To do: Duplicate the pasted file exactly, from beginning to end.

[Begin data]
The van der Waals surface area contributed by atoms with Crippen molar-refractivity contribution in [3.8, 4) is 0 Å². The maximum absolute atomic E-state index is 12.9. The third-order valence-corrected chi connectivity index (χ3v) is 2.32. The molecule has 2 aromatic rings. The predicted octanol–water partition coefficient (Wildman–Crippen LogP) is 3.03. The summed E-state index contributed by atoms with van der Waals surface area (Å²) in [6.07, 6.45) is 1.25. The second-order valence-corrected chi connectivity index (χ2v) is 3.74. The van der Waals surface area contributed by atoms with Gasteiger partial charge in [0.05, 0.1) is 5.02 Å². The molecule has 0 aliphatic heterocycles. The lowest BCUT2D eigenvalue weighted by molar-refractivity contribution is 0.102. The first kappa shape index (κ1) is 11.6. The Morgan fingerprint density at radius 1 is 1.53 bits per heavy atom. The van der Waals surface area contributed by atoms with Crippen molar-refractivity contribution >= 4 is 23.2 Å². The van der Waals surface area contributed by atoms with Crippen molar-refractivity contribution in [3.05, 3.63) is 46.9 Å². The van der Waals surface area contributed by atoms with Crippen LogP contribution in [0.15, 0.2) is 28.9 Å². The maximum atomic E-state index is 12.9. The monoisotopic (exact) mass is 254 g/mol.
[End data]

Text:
The van der Waals surface area contributed by atoms with Crippen molar-refractivity contribution in [3.8, 4) is 0 Å². The maximum absolute atomic E-state index is 12.9. The third-order valence-corrected chi connectivity index (χ3v) is 2.32. The molecule has 2 aromatic rings. The predicted octanol–water partition coefficient (Wildman–Crippen LogP) is 3.03. The summed E-state index contributed by atoms with van der Waals surface area (Å²) in [6.07, 6.45) is 1.25. The second-order valence-corrected chi connectivity index (χ2v) is 3.74. The van der Waals surface area contributed by atoms with Gasteiger partial charge in [0.05, 0.1) is 5.02 Å². The molecule has 0 aliphatic heterocycles. The lowest BCUT2D eigenvalue weighted by molar-refractivity contribution is 0.102. The first kappa shape index (κ1) is 11.6. The Morgan fingerprint density at radius 1 is 1.53 bits per heavy atom. The van der Waals surface area contributed by atoms with Crippen molar-refractivity contribution >= 4 is 23.2 Å². The van der Waals surface area contributed by atoms with Crippen molar-refractivity contribution in [3.05, 3.63) is 46.9 Å². The van der Waals surface area contributed by atoms with Crippen LogP contribution in [0.15, 0.2) is 28.9 Å². The maximum atomic E-state index is 12.9. The monoisotopic (exact) mass is 254 g/mol.